Change in HMRC Stance Regarding Sleep-ins

Regular followers will recall my previous blog on the sleep-in position and the work of HM Revenue & Customs’ (HMRC) Minimum Wage Enforcement Team, who have been working their way around homecare agencies looking for examples where sleep-ins have not been properly paid.  

You may have seen recently that HMRC have suspended these investigations until 2 October 2017.  They have also confirmed they will waive historic financial penalties owed by employers who have underpaid their workers for sleep-ins prior to 26 July 2017.  

It appears that a sustained campaign by the social care sector has made HMRC review their position.  However, it is only the historic financial penalties that have been waived.  Workers will still be entitled to historic arrears of pay and there are, therefore, still many unresolved issues.

Many of you will recall that the confusion over what is a legal requirement to ensure that workers are being paid the appropriate wage for sleep-ins has been ongoing for some time.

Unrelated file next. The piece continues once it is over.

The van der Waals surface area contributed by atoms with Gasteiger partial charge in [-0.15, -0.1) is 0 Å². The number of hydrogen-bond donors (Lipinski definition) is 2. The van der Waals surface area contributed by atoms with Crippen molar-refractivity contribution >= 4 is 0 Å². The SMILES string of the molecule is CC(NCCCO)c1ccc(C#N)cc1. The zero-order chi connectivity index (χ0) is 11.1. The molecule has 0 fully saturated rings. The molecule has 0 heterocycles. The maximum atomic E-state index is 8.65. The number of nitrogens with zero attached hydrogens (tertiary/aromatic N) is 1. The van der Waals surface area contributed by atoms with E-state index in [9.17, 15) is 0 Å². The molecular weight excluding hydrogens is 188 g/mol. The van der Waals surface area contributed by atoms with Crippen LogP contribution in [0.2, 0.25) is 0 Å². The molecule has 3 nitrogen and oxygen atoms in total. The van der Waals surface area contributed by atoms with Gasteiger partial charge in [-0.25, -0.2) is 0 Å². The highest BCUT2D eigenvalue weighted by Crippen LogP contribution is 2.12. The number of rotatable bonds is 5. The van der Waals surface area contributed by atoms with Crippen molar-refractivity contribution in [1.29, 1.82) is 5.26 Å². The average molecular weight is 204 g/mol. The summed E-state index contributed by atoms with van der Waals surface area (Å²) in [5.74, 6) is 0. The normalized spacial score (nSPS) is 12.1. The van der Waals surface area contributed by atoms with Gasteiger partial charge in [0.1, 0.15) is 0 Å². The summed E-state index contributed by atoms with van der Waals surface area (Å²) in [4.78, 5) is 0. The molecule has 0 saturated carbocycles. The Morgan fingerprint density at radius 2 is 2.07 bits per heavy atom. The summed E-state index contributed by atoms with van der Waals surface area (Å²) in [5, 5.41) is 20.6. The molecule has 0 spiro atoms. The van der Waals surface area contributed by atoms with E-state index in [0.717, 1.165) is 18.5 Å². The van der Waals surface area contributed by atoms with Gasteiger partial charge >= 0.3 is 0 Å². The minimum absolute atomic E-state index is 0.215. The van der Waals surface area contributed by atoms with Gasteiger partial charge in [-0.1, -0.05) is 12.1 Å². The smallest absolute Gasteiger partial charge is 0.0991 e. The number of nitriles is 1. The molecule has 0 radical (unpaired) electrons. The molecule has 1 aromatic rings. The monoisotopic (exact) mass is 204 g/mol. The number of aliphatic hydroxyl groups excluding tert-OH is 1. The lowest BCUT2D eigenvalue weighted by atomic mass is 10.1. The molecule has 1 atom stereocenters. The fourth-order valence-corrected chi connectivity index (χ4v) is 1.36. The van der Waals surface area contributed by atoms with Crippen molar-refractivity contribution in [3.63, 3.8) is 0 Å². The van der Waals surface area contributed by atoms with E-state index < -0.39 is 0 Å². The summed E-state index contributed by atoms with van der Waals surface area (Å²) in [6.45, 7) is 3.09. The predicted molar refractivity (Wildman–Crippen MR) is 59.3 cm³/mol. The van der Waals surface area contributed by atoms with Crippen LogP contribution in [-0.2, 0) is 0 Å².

The recent case of Tomlinson-Blake -v- Royal Mencap Society pretty much settled the matter. Prior to the case, HMRC were clear in their view that it was any time spent whilst workers were awake that counted towards the National Minimum Wage.  That approach has now changed and many employers in the sector therefore have a significant backlog of potential wage payments.

There is an exceptionally informative briefing issued by Anthony Collins Solicitors LLP who are the preferred solicitors for UKHCA and would be a useful read for anybody in the sector.

Colin Peacock